Skills coaches as part of the educational team: a randomized controlled trial of teaching of a basic surgical skill in the laboratory setting.
ABSTRACT The aim of this study was to compare the laboratory teaching of a basic technical skill by a nonphysician skills coach and a faculty surgeon.
Medical students were randomized to instruction of skin suturing in the skills laboratory by a faculty surgeon or by a nonphysician skills coach. Testing of performance occurred at 3 time points. Other faculty surgeons, blinded to identities and training groups, rated performance.
Forty-nine students participated. Baseline fourth-year student mean scores showed no significant difference between training groups. Third-year and fourth-year student performance showed no difference between training groups on postintervention testing. Delayed testing also showed no difference in third-year student scores.
Training by either a nonsurgeon skills coach or a faculty surgeon resulted in no difference in performance on a basic surgical skill. This was true for students with and without prior experience and was also true after subsequent clinical experiences. Nonphysician coaches may ease the teaching burden of surgical faculty members while providing similar quality of instruction for trainees.
- SourceAvailable from: Adam Dubrowski[show abstract] [hide abstract]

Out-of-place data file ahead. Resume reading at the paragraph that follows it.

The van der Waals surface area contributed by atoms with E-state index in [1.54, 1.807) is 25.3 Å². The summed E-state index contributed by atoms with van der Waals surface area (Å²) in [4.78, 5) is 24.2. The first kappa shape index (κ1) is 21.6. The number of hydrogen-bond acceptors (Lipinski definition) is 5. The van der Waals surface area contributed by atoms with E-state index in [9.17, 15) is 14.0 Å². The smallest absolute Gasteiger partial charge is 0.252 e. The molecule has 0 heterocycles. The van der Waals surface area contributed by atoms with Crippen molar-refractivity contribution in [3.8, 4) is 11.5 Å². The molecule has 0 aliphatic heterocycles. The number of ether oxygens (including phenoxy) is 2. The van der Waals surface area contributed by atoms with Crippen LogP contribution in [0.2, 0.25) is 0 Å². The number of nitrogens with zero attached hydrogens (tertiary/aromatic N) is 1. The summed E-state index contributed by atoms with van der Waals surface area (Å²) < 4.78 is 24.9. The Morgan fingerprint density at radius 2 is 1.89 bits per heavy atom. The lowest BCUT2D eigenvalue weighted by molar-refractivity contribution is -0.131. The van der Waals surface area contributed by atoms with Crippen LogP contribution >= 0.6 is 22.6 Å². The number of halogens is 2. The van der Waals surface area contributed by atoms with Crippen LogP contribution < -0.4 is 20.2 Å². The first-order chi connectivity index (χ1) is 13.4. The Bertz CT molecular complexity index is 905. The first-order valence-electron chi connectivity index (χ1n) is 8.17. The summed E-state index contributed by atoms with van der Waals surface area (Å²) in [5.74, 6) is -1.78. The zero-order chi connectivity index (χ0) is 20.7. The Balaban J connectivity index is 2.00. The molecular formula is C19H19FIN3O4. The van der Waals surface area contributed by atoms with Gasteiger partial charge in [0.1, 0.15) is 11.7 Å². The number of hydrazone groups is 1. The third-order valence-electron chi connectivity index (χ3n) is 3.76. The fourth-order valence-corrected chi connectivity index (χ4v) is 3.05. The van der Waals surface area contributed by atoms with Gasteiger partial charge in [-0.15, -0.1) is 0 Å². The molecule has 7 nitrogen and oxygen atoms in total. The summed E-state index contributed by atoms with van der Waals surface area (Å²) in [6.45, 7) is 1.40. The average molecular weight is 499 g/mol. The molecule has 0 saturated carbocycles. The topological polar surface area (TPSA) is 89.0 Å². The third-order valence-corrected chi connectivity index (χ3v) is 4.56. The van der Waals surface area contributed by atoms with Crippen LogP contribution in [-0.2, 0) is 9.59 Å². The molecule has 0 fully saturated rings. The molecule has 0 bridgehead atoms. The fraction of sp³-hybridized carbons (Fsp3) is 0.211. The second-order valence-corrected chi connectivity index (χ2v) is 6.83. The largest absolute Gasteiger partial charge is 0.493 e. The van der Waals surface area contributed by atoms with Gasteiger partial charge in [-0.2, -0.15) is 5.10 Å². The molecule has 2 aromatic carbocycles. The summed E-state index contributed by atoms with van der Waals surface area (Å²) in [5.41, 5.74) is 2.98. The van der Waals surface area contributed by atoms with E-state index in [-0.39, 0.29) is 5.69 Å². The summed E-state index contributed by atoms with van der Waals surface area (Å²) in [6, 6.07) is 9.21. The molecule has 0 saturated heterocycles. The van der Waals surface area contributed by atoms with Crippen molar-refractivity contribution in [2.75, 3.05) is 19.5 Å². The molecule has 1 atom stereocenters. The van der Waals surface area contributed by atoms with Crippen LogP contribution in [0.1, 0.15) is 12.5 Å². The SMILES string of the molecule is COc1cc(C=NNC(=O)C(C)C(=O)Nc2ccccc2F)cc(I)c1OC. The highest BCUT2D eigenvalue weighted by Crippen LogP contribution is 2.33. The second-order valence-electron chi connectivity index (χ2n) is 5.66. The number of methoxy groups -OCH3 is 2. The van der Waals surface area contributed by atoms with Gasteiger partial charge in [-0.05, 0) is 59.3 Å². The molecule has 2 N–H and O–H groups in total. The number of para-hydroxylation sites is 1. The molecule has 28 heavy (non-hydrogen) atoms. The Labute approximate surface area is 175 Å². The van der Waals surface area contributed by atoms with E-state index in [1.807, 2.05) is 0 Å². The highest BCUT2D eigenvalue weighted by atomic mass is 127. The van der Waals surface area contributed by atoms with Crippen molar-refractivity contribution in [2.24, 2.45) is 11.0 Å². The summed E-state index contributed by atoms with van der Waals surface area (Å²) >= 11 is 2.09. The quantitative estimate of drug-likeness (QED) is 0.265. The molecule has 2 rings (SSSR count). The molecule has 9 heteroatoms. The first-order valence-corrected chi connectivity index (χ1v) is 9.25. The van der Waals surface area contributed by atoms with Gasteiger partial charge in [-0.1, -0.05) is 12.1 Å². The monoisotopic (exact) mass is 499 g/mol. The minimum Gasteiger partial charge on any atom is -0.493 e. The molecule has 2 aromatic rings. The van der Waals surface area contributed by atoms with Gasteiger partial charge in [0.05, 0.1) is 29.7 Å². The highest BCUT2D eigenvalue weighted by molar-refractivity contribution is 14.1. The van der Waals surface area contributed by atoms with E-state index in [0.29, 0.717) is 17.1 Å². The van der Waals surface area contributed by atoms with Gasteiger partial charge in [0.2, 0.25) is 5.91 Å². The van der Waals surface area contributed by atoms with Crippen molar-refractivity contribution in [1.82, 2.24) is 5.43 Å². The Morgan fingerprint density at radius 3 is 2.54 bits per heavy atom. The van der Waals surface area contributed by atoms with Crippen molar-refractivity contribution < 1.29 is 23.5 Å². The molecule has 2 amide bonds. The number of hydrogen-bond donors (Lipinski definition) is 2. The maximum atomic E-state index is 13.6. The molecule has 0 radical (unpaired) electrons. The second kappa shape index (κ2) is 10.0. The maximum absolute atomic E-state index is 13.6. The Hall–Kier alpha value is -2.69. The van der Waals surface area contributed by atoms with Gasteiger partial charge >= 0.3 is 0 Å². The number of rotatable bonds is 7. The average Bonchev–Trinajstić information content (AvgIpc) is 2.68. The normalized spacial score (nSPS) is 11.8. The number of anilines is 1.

ABSTRACT: Surgical skills laboratories have become an important venue for early skill acquisition. The principles that govern training in this novel educational environment remain largely unknown; the commonest method of training, especially for continuing medical education (CME), is a single multihour event. This study addresses the impact of an alternative method, where learning is distributed over a number of training sessions. The acquisition and transfer of a new skill to a life-like model is assessed. Thirty-eight junior surgical residents, randomly assigned to either massed (1 day) or distributed (weekly) practice regimens, were taught a new skill (microvascular anastomosis). Each group spent the same amount of time in practice. Performance was assessed pretraining, immediately post-training, and 1 month post-training. The ultimate test of anastomotic skill was assessed with a transfer test to a live, anesthetized rat. Previously validated computer-based and expert-based outcome measures were used. In addition, clinically relevant outcomes were assessed. Both groups showed immediate improvement in performance, but the distributed group performed significantly better on the retention test in most outcome measures (time, number of hand movements, and expert global ratings; all P values <0.05). The distributed group also outperformed the massed group on the live rat anastomosis in all expert-based measures (global ratings, checklist score, final product analysis, competency for OR; all P values <0.05). Our current model of training surgical skills using short courses (for both CME and structured residency curricula) may be suboptimal. Residents retain and transfer skills better if taught in a distributed manner. Despite the greater logistical challenge, we need to restructure training schedules to allow for distributed practice.Annals of Surgery 10/2006; 244(3):400-9. · 6.33 Impact Factor